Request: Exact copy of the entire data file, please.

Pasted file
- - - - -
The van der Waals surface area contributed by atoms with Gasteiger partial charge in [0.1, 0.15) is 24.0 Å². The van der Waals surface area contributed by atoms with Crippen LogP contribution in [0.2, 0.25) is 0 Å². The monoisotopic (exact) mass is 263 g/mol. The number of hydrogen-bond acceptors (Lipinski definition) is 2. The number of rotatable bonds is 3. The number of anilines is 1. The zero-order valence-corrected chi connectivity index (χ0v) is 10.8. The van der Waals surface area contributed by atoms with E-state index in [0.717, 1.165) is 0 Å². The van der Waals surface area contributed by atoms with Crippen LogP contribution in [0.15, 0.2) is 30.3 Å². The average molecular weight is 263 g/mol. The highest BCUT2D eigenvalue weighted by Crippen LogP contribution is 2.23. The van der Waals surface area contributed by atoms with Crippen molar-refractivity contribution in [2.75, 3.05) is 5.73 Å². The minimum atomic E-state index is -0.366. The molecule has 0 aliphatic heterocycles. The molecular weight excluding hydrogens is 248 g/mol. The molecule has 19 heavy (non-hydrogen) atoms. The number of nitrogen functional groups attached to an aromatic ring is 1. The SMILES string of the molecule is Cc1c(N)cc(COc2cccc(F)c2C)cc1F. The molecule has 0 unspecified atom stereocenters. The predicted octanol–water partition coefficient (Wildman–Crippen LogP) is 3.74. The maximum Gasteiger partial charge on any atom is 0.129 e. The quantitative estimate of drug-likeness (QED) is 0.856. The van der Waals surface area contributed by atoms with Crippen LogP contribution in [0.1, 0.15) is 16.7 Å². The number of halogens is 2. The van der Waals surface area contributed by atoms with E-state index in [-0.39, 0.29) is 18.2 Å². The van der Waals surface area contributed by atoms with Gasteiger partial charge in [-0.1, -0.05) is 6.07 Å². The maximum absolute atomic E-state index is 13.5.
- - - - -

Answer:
The van der Waals surface area contributed by atoms with Gasteiger partial charge in [0.1, 0.15) is 24.0 Å². The van der Waals surface area contributed by atoms with Crippen LogP contribution in [0.2, 0.25) is 0 Å². The monoisotopic (exact) mass is 263 g/mol. The number of hydrogen-bond acceptors (Lipinski definition) is 2. The number of rotatable bonds is 3. The number of anilines is 1. The zero-order valence-corrected chi connectivity index (χ0v) is 10.8. The van der Waals surface area contributed by atoms with E-state index in [0.717, 1.165) is 0 Å². The van der Waals surface area contributed by atoms with Crippen LogP contribution in [0.15, 0.2) is 30.3 Å². The average molecular weight is 263 g/mol. The highest BCUT2D eigenvalue weighted by Crippen LogP contribution is 2.23. The van der Waals surface area contributed by atoms with Crippen molar-refractivity contribution in [2.75, 3.05) is 5.73 Å². The minimum atomic E-state index is -0.366. The molecule has 0 aliphatic heterocycles. The molecular weight excluding hydrogens is 248 g/mol. The molecule has 19 heavy (non-hydrogen) atoms. The number of nitrogen functional groups attached to an aromatic ring is 1. The SMILES string of the molecule is Cc1c(N)cc(COc2cccc(F)c2C)cc1F. The molecule has 0 unspecified atom stereocenters. The predicted octanol–water partition coefficient (Wildman–Crippen LogP) is 3.74. The maximum Gasteiger partial charge on any atom is 0.129 e. The quantitative estimate of drug-likeness (QED) is 0.856. The van der Waals surface area contributed by atoms with Crippen LogP contribution in [0.1, 0.15) is 16.7 Å². The number of halogens is 2. The van der Waals surface area contributed by atoms with E-state index in [-0.39, 0.29) is 18.2 Å². The van der Waals surface area contributed by atoms with Gasteiger partial charge in [-0.1, -0.05) is 6.07 Å². The maximum absolute atomic E-state index is 13.5.